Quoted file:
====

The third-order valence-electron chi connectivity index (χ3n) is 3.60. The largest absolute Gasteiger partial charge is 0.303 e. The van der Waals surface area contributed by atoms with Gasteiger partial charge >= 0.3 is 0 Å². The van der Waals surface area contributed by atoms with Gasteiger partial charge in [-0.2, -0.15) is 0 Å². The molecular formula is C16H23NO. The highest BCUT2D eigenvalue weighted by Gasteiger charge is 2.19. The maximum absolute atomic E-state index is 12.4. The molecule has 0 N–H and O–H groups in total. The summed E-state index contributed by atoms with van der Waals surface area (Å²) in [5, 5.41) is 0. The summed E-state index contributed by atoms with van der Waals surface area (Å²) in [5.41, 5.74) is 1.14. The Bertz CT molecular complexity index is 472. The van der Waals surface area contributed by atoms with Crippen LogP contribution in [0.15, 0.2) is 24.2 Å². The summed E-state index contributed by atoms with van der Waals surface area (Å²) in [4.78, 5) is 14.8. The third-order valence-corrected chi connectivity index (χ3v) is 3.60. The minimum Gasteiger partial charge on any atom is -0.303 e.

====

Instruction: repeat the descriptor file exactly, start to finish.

The third-order valence-electron chi connectivity index (χ3n) is 3.60. The largest absolute Gasteiger partial charge is 0.303 e. The van der Waals surface area contributed by atoms with Gasteiger partial charge >= 0.3 is 0 Å². The van der Waals surface area contributed by atoms with Gasteiger partial charge in [-0.2, -0.15) is 0 Å². The molecular formula is C16H23NO. The highest BCUT2D eigenvalue weighted by Gasteiger charge is 2.19. The maximum absolute atomic E-state index is 12.4. The molecule has 0 N–H and O–H groups in total. The summed E-state index contributed by atoms with van der Waals surface area (Å²) in [5, 5.41) is 0. The summed E-state index contributed by atoms with van der Waals surface area (Å²) in [5.41, 5.74) is 1.14. The Bertz CT molecular complexity index is 472. The van der Waals surface area contributed by atoms with Crippen LogP contribution in [0.15, 0.2) is 24.2 Å². The summed E-state index contributed by atoms with van der Waals surface area (Å²) in [4.78, 5) is 14.8. The third-order valence-corrected chi connectivity index (χ3v) is 3.60. The minimum Gasteiger partial charge on any atom is -0.303 e.